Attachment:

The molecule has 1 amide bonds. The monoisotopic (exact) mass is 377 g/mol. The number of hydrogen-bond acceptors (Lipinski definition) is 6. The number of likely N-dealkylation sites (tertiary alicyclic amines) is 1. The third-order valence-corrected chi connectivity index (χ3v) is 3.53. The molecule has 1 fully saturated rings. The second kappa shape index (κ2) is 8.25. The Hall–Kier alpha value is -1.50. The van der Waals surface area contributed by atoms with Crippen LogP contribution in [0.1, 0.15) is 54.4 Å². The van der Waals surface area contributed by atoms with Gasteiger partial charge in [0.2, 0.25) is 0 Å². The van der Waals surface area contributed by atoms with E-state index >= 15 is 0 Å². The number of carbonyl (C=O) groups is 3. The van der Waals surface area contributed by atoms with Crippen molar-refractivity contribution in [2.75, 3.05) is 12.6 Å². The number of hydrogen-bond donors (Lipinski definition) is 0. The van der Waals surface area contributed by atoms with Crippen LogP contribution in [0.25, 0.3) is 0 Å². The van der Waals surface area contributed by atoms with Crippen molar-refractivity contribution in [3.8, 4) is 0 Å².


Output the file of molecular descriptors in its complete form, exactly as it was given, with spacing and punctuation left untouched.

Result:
The molecule has 1 amide bonds. The monoisotopic (exact) mass is 377 g/mol. The number of hydrogen-bond acceptors (Lipinski definition) is 6. The number of likely N-dealkylation sites (tertiary alicyclic amines) is 1. The third-order valence-corrected chi connectivity index (χ3v) is 3.53. The molecule has 1 fully saturated rings. The second kappa shape index (κ2) is 8.25. The Hall–Kier alpha value is -1.50. The van der Waals surface area contributed by atoms with Crippen LogP contribution in [0.1, 0.15) is 54.4 Å². The van der Waals surface area contributed by atoms with Gasteiger partial charge in [0.2, 0.25) is 0 Å². The van der Waals surface area contributed by atoms with E-state index >= 15 is 0 Å². The number of carbonyl (C=O) groups is 3. The van der Waals surface area contributed by atoms with Crippen molar-refractivity contribution in [2.75, 3.05) is 12.6 Å². The number of hydrogen-bond donors (Lipinski definition) is 0. The van der Waals surface area contributed by atoms with Crippen LogP contribution in [0.25, 0.3) is 0 Å². The van der Waals surface area contributed by atoms with Crippen molar-refractivity contribution in [3.8, 4) is 0 Å².